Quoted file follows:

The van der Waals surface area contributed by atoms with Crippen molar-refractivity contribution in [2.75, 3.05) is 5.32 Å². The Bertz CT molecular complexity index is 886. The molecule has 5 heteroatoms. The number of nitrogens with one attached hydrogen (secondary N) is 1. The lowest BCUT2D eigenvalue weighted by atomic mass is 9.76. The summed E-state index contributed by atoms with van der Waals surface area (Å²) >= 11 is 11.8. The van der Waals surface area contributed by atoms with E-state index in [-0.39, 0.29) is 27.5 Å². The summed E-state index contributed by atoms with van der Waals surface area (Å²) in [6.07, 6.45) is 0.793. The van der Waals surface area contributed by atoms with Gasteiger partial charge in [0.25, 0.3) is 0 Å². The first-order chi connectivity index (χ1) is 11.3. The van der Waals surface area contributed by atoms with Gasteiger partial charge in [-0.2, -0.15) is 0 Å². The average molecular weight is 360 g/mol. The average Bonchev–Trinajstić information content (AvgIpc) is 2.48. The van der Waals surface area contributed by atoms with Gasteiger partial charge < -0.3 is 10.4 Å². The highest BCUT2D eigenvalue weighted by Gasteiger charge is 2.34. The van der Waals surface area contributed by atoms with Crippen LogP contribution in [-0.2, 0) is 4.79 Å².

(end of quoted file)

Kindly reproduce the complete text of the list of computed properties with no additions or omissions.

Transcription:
The van der Waals surface area contributed by atoms with Crippen molar-refractivity contribution in [2.75, 3.05) is 5.32 Å². The Bertz CT molecular complexity index is 886. The molecule has 5 heteroatoms. The number of nitrogens with one attached hydrogen (secondary N) is 1. The lowest BCUT2D eigenvalue weighted by atomic mass is 9.76. The summed E-state index contributed by atoms with van der Waals surface area (Å²) >= 11 is 11.8. The van der Waals surface area contributed by atoms with E-state index in [-0.39, 0.29) is 27.5 Å². The summed E-state index contributed by atoms with van der Waals surface area (Å²) in [6.07, 6.45) is 0.793. The van der Waals surface area contributed by atoms with Gasteiger partial charge in [0.25, 0.3) is 0 Å². The first-order chi connectivity index (χ1) is 11.3. The van der Waals surface area contributed by atoms with Gasteiger partial charge in [-0.2, -0.15) is 0 Å². The average molecular weight is 360 g/mol. The average Bonchev–Trinajstić information content (AvgIpc) is 2.48. The van der Waals surface area contributed by atoms with Gasteiger partial charge < -0.3 is 10.4 Å². The highest BCUT2D eigenvalue weighted by Gasteiger charge is 2.34. The van der Waals surface area contributed by atoms with Crippen LogP contribution in [-0.2, 0) is 4.79 Å².